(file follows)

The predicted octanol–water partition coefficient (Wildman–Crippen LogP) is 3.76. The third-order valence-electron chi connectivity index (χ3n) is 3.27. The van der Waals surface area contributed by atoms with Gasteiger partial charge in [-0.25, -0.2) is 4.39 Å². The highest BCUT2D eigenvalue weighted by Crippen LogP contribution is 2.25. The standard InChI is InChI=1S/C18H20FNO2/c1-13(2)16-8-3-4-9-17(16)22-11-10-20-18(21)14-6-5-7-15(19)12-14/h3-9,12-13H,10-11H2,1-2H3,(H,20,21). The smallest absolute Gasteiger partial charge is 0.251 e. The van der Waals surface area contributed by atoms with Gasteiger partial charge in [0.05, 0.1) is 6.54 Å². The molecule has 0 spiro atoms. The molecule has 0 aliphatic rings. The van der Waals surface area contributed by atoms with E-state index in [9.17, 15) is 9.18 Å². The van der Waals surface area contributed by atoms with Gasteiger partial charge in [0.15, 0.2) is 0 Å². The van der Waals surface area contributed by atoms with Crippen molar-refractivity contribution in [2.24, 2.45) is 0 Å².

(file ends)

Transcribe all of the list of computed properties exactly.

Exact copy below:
The predicted octanol–water partition coefficient (Wildman–Crippen LogP) is 3.76. The third-order valence-electron chi connectivity index (χ3n) is 3.27. The van der Waals surface area contributed by atoms with Gasteiger partial charge in [-0.25, -0.2) is 4.39 Å². The highest BCUT2D eigenvalue weighted by Crippen LogP contribution is 2.25. The standard InChI is InChI=1S/C18H20FNO2/c1-13(2)16-8-3-4-9-17(16)22-11-10-20-18(21)14-6-5-7-15(19)12-14/h3-9,12-13H,10-11H2,1-2H3,(H,20,21). The smallest absolute Gasteiger partial charge is 0.251 e. The van der Waals surface area contributed by atoms with Gasteiger partial charge in [0.05, 0.1) is 6.54 Å². The molecule has 0 spiro atoms. The molecule has 0 aliphatic rings. The van der Waals surface area contributed by atoms with E-state index in [9.17, 15) is 9.18 Å². The van der Waals surface area contributed by atoms with Gasteiger partial charge in [0.15, 0.2) is 0 Å². The van der Waals surface area contributed by atoms with Crippen molar-refractivity contribution in [2.24, 2.45) is 0 Å².